Concerns over Expenses
Although financial concerns may include paying off debt and providing income for your loved ones, a life insurance policy may also cover expenses such as college tuition, loans, and even credit card debt (although, again, these funds are safe from creditors unless a person chooses to use them to repay debt).
Basically, by purchasing a life insurance policy and designating a beneficiary, you can be assured that your loved one will have access to the financial assistance they need for a range of purposes—either to cover the expenses you’ve left behind or to cover their own.
Transfer Wealth to the Next Generation or a Spouse
Estate planning isn’t just for people who have a grand inheritance to pass on to their loved ones. If you want to leave your assets to the next generation, or to your spouse, whole life insurance—a specific type of insurance that we will explore further down—is one great way to accomplish this.
Alternatively, maybe you would like the money you’re leaving behind to support a charity, further a loved one’s education, or cover a loved one’s medical expenses. A whole life policy makes all of this possible. Whole life insurance tends to have higher initial premiums, but this can be worth it for the benefits of lifetime coverage, guaranteed cash value over time, and the ability to earn dividends.
What to Look for in a Senior Life Insurance Policy
There are dozens of life insurance options out there, so selecting one might feel like a daunting task. In light of this, we’ve compiled a few helpful tips for selecting the best policy for you!
As you shop for life insurance—and determine how much you need—you should take the following into account:
- Your age
- Your projected life expectancy
- Your health (i.e., ongoing medical conditions or illnesses)
- Your income
- Your debts
- Your assets.
The type of policy you end up with depends on many of these factors and your individual circumstances. If, for instance, you have a large inheritance to pass on to your loved ones, or you have little to no debt, a smaller life insurance policy should be sufficient.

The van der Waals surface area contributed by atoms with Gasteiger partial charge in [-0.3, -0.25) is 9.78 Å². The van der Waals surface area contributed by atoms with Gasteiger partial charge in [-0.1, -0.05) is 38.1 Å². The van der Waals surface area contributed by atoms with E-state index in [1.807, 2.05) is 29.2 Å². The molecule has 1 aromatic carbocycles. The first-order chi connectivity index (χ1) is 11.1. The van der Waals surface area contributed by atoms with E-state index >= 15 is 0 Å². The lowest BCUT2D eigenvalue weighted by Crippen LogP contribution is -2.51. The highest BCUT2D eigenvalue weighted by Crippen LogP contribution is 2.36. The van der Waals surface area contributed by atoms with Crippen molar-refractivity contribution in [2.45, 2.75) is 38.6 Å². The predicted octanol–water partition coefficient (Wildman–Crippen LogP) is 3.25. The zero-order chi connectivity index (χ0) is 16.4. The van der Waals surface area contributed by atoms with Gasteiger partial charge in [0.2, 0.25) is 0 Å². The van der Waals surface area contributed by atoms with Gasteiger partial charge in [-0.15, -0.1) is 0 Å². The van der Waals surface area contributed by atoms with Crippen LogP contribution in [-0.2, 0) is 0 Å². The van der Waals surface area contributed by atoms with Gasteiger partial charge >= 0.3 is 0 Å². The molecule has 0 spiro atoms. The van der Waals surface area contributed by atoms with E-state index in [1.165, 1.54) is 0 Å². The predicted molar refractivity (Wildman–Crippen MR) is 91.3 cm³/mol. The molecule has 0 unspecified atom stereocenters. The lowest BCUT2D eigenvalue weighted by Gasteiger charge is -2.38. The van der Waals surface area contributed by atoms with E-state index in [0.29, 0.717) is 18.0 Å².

Of course, it is also important that your policy is affordable for you. Do as much research as possible and collect life insurance quotes before settling on a policy. Meeting with a financial planner is also a good idea if you’re not sure what you can afford or how much you should spend on life insurance.
As a general rule, guaranteed issue life insurance is often a good fit for seniors. If your children are fully grown and financially stable, you may feel that it is not necessary to have an expensive life insurance policy. Still, a smaller policy can be a good idea to help cover funeral and burial-related expenses, which is where guaranteed issue life insurance comes into play.
Guaranteed issue life insurance is a type of whole life insurance that does not require applicants to answer questions about their health or take a medical exam. However, there are two downsides to this type of insurance:
- It comes with a waiting period, often from two to three years, during which time your beneficiary or beneficiaries will not receive the policy’s death benefit should you pass away;
- It comes with high premiums, usually because its policyholders are in poor health and are purchasing it as a last resort for their loved ones.
Still, if your health is declining and you do not have a life insurance policy in place, guaranteed issue life insurance could be a good option for ensuring your loved ones are covered after your passing. Of course, this assumes that you make it past the waiting period.
What Is the Best Life Insurance for Seniors?
Now that we’ve covered sufficient ground about life insurance policies in general, let’s take a closer look at your specific options.
Term Life Insurance for Seniors